A six-month stretch without University of Virginia sports finally comes to an end Saturday.
The Cavaliers’ women’s soccer team hosts Virginia Tech Saturday at 6 p.m. to mark the long-awaited return of UVa athletic competition. The lack of sports goes back to mid-March, when the pandemic swiftly ended the NCAA’s spring athletic season.
The Virginia baseball team hosted Field Trip Day on March 11 with hundreds of excited kids watching the action. The swimming and diving and men’s tennis teams also competed on that day.
During the baseball game, UVa announced that classes would transition online because of the pandemic. The next day, the ACC Tournament was canceled, ending the season for Tony Bennett’s men’s basketball team.
The cancellation of spring sports followed, sending student-athletes to their respective homes across the country, unsure when they’d come back to Charlottesville.
In early July, athletes began returning to Grounds, but uncertainty remained as conferences across the country canceled fall seasons.
“Personally, I don’t think I would have told you that this was ever gonna happen,” fifth-year senior soccer player Anna Sumpter said of playing a match this fall. “Two months ago, I think we were kind of in a phase where we were training, but we weren’t sure exactly what we were training for and it was all on our own. It’s been a really, really weird offseason. Everybody was kind of pessimistic about making it happen, but it’s been amazing to see kind of how all the staff and everybody involved has done everything in their power to make it happen.”
Saturday’s match doesn’t signal a return to the way things used to be on the field, but it brings the student-athletes one step closer to athletic normalcy.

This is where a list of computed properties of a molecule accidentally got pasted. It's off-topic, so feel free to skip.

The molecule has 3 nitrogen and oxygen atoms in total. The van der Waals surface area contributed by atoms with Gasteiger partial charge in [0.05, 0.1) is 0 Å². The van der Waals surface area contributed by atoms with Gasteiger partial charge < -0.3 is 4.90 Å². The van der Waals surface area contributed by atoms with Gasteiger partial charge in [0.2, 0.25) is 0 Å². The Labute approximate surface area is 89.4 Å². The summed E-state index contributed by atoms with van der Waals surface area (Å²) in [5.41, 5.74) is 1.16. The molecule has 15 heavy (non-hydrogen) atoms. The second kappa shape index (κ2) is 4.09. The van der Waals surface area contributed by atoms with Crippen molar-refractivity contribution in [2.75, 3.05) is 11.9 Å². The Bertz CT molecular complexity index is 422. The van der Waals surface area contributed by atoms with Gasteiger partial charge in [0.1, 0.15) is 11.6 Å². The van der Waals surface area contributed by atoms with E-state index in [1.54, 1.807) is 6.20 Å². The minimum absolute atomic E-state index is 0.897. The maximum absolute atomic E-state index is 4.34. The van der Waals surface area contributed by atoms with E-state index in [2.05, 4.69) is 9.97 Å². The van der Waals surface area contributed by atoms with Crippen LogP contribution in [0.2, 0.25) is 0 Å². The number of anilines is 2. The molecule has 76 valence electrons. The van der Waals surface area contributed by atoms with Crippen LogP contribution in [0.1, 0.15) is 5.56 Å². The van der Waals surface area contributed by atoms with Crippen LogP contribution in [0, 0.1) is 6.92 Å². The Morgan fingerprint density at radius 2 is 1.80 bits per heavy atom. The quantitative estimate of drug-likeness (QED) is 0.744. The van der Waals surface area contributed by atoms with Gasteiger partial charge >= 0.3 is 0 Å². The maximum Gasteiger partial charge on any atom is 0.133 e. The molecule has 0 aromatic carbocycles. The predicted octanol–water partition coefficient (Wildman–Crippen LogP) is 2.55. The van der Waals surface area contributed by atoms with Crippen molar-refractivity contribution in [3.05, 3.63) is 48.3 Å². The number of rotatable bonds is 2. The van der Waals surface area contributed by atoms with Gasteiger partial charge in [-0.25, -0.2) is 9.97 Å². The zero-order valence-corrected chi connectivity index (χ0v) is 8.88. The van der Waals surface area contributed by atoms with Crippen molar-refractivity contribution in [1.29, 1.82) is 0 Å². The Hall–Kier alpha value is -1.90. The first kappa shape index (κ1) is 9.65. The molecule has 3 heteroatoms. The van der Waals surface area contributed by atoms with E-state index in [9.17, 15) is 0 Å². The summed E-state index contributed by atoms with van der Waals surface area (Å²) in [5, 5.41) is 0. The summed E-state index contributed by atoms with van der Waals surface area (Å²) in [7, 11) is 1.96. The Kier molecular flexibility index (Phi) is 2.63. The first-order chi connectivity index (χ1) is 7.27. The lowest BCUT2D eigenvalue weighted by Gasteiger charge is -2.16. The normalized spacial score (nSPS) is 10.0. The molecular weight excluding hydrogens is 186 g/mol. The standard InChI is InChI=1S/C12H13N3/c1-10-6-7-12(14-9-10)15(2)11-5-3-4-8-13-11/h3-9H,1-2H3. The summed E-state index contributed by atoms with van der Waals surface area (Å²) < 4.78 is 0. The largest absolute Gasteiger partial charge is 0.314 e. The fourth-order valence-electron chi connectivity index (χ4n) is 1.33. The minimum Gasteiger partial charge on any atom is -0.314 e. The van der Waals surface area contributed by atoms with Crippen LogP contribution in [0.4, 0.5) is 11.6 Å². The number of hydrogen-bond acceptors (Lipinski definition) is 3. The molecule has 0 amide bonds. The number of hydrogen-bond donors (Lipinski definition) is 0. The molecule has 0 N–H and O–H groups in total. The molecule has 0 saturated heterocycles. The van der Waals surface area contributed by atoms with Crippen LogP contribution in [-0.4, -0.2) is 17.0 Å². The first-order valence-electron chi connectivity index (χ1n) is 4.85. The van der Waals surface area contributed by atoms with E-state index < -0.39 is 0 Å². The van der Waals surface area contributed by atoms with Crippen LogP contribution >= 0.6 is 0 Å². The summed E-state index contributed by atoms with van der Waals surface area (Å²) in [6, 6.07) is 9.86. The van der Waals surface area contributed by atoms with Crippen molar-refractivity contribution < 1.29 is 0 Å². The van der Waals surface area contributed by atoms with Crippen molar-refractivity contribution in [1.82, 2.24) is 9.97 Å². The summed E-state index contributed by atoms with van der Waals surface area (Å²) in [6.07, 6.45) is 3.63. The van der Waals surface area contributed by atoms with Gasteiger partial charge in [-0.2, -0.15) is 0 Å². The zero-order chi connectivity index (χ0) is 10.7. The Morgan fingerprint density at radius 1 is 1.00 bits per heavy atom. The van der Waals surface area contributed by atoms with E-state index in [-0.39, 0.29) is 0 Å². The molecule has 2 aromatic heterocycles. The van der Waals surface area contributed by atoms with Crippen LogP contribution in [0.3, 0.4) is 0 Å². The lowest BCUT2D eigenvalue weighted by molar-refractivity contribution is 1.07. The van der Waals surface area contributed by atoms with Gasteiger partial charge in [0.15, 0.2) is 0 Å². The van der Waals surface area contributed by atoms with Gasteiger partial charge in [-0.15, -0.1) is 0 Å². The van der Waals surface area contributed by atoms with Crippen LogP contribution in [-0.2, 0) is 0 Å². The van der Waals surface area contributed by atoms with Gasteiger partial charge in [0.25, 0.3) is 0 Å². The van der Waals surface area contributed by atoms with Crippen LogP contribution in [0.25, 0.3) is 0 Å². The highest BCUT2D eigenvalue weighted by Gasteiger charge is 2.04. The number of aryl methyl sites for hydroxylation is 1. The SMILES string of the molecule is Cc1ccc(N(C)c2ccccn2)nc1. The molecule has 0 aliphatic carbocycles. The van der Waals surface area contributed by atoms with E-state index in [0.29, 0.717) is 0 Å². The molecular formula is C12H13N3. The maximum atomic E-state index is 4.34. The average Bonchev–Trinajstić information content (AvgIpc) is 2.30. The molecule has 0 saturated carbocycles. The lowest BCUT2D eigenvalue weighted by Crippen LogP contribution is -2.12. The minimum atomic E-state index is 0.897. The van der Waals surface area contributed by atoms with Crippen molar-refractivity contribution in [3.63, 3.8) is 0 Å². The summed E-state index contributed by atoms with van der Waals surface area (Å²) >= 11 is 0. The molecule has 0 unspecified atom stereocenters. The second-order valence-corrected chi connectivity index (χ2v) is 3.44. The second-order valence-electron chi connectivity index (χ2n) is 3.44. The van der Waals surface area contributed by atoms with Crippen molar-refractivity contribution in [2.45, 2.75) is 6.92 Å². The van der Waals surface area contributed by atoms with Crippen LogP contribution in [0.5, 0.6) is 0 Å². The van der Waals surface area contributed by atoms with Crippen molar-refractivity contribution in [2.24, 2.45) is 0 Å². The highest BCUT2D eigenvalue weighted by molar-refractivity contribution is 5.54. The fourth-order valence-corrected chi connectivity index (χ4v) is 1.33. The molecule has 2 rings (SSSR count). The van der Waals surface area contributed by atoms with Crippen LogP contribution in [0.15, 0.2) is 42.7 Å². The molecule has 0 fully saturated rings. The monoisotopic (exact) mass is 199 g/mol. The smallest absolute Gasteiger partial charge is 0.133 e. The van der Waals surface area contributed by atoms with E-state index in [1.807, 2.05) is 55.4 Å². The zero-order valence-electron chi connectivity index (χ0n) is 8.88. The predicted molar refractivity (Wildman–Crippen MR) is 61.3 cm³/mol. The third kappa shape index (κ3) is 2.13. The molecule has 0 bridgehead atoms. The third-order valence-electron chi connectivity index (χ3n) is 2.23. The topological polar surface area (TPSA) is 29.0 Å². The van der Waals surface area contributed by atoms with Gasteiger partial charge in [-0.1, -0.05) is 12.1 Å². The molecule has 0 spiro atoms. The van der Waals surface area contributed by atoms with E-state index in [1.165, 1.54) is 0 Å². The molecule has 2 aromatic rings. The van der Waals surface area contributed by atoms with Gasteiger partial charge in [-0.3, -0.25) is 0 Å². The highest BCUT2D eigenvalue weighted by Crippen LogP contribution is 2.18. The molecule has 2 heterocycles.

COVID-19 still figures to postpone games across the athletic department. UVa announced Thursday the cancellation of a Friday men’s soccer scrimmage because a pair of Clemson players tested positive for the virus.
If positive cases within the student body or local community rise to a rate deemed unsafe but local health officials or university officials, there’s a chance seasons could be cut short before finishing.
Saturday doesn’t mark the finish line for the return to regular athletic competition.
On the other hand, Miami hosted a football game Thursday night against UAB to open the ACC football season. The Duke women’s soccer team beat Wake Forest 4-3 Thursday night in a thrilling matchup. ACC programs are competing this fall.
There’s a path to playing games, and it includes being tested for COVID-19 three times a week and limited fan attendance at games. It’s unusual, but the ACC believes it can work.
Throughout the return to Grounds, UVa’s athletic programs have worn masks during practices and followed social distancing guidelines when not competing. The effort to limit exposure to the virus has helped the athletic programs reduce positive COVID-19 cases within each team.
Those efforts have Virginia in a position to return to athletic competition this fall.
“You feel really happy for the players because they’ve done a lot of work to get here, and a lot hasn’t been on the field, it’s just been doing the things they need to do to be able to be on the field,” Virginia women’s soccer coach Steve Swanson said.
The reward for an offseason of following strict safety guidelines is an opening match at home against Virginia Tech. The game against UVa’s biggest rival is technically a nonconference match, as the Cavaliers will play three games against ACC teams this season that don’t count in the conference standings. Eight games will count as ACC contests.
Hosting the Hokies provides a bit of added intensity in any sport, but after such a long break from athletic competition, the Cavaliers are happy to face just about anyone.
“It’s always a competitive and high-intensity game,” Sumpter said. “With this season, though, I think we are just so excited to play against somebody other than ourselves that I don’t think it would matter who we’re playing.”
Sumpter says she didn’t truly believe a fall season would happen until this week.
“I think it was almost a fantasy for a while,” Sumpter said.
Barring a last-minute postponement or cancellation, the match isn’t a fantasy. UVa will host Virginia Tech on Saturday night in the first sporting event for the athletic department since March.
It’s been a long road, and there’s still plenty of work to be done, but the Cavaliers sit on the verge of meaningful athletic competition.
“I think the team deserves a ton of credit for getting this far, and we’re excited,” Swanson said. “Hopefully we can bring some measure of normalcy this fall to what is an unusual year academically and sports-related wise.”
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